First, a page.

Wikipedia founder Jimmy Wales
Digital Planet caught up with Wikipedia founder Jimmy Wales.
This program is available NOW On Demand on the Digital Planet Page and is available now until Wednesday the 22nd of March. It will also be broadcast on Sunday the 19th of March in Phuket on 91.5 FM and 102.5 FM and Online via the Internet radio portals.
This is the first of two interviews with Gareth.
Jimmy Wales and Pakistan
Jimmy explains why Wikipedia was restricted in Pakistan recently and how they overcame the block. And he gives his thoughts on Twitter’s plans to stop the bots and banish its free API.
What we can expect Professor Sana Salous, Chair of Communications Engineering at Durham University is about to submit her latest recommendations for the implementation of 6G connectivity to the International Telecommunications Union (ITU).
She’s on the show to explain how this will change the way we communicate and tells Gareth that we should be connected to 6G by 2030.
Computer labs for schoolchildren
In rural Kenya Nelly Cheboi’s nonprofit, TechLit Africa, has provided thousands of students across rural Kenya with access to donated, upcycled computers – and the chance for a brighter future.
When she began working in the software industry, she realised that there are many computers that are thrown away as companies upgrade their technology infrastructure.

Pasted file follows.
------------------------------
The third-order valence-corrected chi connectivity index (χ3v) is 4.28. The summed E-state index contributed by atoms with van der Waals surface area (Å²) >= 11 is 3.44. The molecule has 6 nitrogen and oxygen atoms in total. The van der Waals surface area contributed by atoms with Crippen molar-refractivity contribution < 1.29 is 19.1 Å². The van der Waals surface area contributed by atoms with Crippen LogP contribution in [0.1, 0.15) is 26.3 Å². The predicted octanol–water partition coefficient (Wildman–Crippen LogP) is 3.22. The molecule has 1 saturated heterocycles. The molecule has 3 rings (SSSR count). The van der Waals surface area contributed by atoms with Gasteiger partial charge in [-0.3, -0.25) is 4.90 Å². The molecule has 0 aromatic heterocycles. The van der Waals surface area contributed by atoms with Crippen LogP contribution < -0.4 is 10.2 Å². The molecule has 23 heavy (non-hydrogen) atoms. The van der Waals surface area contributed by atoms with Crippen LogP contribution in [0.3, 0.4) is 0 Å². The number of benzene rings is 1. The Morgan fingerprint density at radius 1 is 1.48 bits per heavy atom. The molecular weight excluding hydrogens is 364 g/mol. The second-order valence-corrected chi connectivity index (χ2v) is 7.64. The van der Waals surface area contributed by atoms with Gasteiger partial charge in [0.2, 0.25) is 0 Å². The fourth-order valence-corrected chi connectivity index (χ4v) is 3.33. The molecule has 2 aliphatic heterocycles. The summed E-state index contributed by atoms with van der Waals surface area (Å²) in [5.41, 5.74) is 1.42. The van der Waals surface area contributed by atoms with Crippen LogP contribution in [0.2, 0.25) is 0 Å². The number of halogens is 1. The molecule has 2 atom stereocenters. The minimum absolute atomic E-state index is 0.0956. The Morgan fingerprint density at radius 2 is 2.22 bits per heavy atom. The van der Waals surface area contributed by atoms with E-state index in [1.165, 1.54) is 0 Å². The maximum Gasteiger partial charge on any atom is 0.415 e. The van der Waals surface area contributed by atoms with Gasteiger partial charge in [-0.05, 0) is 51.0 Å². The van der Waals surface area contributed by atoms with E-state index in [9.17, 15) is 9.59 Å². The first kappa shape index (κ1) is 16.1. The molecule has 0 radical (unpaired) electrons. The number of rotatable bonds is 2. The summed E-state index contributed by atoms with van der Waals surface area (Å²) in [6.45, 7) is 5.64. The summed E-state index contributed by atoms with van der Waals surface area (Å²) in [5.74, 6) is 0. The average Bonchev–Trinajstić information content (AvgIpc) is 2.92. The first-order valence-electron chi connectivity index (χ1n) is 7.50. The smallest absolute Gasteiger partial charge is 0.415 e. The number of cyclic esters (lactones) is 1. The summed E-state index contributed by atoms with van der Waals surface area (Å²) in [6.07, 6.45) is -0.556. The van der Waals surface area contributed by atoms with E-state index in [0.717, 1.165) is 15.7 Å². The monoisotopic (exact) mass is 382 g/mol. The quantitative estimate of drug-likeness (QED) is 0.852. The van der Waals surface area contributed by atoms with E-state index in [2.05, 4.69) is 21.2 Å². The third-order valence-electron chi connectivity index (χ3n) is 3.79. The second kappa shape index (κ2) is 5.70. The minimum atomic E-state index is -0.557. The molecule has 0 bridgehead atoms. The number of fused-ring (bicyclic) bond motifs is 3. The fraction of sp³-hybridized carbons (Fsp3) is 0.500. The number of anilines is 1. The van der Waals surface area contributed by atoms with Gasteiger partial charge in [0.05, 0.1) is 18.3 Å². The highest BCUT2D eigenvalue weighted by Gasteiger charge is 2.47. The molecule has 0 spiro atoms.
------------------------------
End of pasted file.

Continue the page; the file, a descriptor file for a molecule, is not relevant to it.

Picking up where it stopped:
So, together with a fellow software engineer they founded TechLit Africa.
The students not only get upcycled computers but are also learning various skills such as coding.
Wairimu Gitahi reports from Nairobi.
Podcast Extra Following months of debate and discussion about what caused Gareth’s motorbike key fob to malfunction near a major TV transmitter, Imperial College and Durham University engineers have joined forces to establish what actually happened.
Please do listen as we have a definitive answer.
The programme is presented by Gareth Mitchell with expert commentary from Angelica Mari. Studio Manager: Tim Heffer Producer: Ania Lichtarowicz
(Image: Wikipedia logo is seen on the screen of a laptop through magnifying glass. Photo by Altan Gocher/DeFodi Images via Getty Images)